Wow—when I look back at the previous post, I’ve done a LOT more than I realized! Since the remodel we just started (what was I thinking?!?!?) is making life chaotic, I’ll space out what I have already finished in case progress falls off (pretty sure!)
So here are two more pictures attached, along with some text:
Here’s an update to the vintage linens quilt I started. The center you saw me working on earlier is finished and has been framed with embroidery and some feed sack fabric that grabbed me. (Funny note—okay, funny NOW!—when I finished appliqueing the original tablecloth corner to the dresser scarf with embroidery stitches, I was all excited…only to realize that in my focus on the stitches, I’d embroidered it to the WRONG side of the scarf!!)
So I had to rip out all that embroidery and do it again. My husband was kind and said “No one will notice” and he’s probably right—but I would notice!
The second photo is one of the tea towels my maternal grandmother embroidered, the puppy in an apron with a coffee cup. I just love it. I framed it with a red and white polka dot to pick up the reds, then surrounded that with some feed sack fabric wedges that had been handed down to me. I later appliquéd it with buttonhole stitches topped with colonial knots (which I like much better than doing French knots.)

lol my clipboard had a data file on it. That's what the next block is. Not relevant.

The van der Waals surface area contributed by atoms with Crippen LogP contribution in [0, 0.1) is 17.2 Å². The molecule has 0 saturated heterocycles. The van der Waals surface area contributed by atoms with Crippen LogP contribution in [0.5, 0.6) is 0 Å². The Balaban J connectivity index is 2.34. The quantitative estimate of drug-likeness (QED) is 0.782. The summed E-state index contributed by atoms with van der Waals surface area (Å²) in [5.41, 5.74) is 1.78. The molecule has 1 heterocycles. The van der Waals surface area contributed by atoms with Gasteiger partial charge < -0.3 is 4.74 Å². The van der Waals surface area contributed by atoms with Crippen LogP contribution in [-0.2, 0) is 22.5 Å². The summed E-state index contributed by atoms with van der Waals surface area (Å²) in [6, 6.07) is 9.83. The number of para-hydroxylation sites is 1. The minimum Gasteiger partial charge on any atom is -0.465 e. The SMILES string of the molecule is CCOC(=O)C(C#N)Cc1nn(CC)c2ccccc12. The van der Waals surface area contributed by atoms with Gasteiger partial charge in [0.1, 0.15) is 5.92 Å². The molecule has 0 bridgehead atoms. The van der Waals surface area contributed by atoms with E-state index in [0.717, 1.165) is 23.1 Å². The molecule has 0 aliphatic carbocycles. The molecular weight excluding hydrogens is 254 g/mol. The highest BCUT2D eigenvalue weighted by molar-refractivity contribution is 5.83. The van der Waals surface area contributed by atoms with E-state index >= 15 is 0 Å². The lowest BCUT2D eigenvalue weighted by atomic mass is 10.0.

I did some more piecing by auditioning fabrics and came up with a feed sack round tablecloth (the little multicolored floral print) that I liked and while shifting things hither an yon, came up with something that was pleasing to my eye. Since this is something I’ll keep, I’m just playing and not worrying about what anyone else would like. I’ll show you the bigger picture in a future post as it evolves, but I’m using feed sack fabrics as much as possible, just because they’re special to me. Most of them came from one of two quilters who has been my mentor and become a cherished friend. (The red polka dot is not feed sack, and the blue you can see beyond the floral table cloth comes from a stash of 36” fabrics she also gave me. It’s been many a year since 36” fabrics were common.)
One of the best things Earlene taught me (besides how to “travel” with my quilting needle—awesome tip!) was that your quilt needs to make your heart happy, above all. This one, because it’s made up of elements that all came from people I love, makes my heart smile every time I work on it. I get to spend time remembering those who have loved me and made me who I am, and it’s almost like being with them again, thinking of those days and the lives that had formed me. I feel like I’m back in my grandmother’s red kitchen (the one that sets the standards for all kitchens to me, not because it was big or fancy—it absolutely was not—but because of the love that lived in it and in the woman who nourished my soul as much as my body.)
That’s what life is all about, isn’t it? The love we are blessed to share with those around us.